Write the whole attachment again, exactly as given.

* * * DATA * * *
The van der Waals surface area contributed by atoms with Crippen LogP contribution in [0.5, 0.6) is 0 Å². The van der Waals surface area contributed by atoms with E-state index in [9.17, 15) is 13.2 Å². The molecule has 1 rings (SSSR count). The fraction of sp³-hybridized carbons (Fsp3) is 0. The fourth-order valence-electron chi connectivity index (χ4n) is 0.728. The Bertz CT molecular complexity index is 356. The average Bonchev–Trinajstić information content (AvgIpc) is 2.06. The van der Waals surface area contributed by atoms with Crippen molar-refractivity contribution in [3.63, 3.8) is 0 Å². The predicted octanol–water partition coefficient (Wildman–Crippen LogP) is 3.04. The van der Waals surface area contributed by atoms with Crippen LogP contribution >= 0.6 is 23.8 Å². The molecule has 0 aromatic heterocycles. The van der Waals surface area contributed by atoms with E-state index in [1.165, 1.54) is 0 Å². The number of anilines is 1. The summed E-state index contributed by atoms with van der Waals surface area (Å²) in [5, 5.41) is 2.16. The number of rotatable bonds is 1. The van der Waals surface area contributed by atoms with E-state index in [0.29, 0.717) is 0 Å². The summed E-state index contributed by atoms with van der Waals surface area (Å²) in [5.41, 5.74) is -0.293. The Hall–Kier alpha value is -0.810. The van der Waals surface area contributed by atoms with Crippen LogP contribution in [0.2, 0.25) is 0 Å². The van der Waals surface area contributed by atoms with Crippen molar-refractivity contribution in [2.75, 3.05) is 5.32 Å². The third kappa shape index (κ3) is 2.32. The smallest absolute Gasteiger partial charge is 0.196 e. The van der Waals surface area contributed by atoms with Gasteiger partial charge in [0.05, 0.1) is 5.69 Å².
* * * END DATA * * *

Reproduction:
The van der Waals surface area contributed by atoms with Crippen LogP contribution in [0.5, 0.6) is 0 Å². The van der Waals surface area contributed by atoms with E-state index in [9.17, 15) is 13.2 Å². The molecule has 1 rings (SSSR count). The fraction of sp³-hybridized carbons (Fsp3) is 0. The fourth-order valence-electron chi connectivity index (χ4n) is 0.728. The Bertz CT molecular complexity index is 356. The average Bonchev–Trinajstić information content (AvgIpc) is 2.06. The van der Waals surface area contributed by atoms with Crippen molar-refractivity contribution in [3.63, 3.8) is 0 Å². The predicted octanol–water partition coefficient (Wildman–Crippen LogP) is 3.04. The van der Waals surface area contributed by atoms with Crippen LogP contribution >= 0.6 is 23.8 Å². The molecule has 0 aromatic heterocycles. The van der Waals surface area contributed by atoms with E-state index in [1.165, 1.54) is 0 Å². The number of anilines is 1. The summed E-state index contributed by atoms with van der Waals surface area (Å²) in [5, 5.41) is 2.16. The number of rotatable bonds is 1. The van der Waals surface area contributed by atoms with E-state index in [0.29, 0.717) is 0 Å². The summed E-state index contributed by atoms with van der Waals surface area (Å²) in [5.41, 5.74) is -0.293. The Hall–Kier alpha value is -0.810. The van der Waals surface area contributed by atoms with Crippen LogP contribution in [0.2, 0.25) is 0 Å². The van der Waals surface area contributed by atoms with Crippen molar-refractivity contribution in [2.75, 3.05) is 5.32 Å². The third kappa shape index (κ3) is 2.32. The smallest absolute Gasteiger partial charge is 0.196 e. The van der Waals surface area contributed by atoms with Gasteiger partial charge in [0.05, 0.1) is 5.69 Å².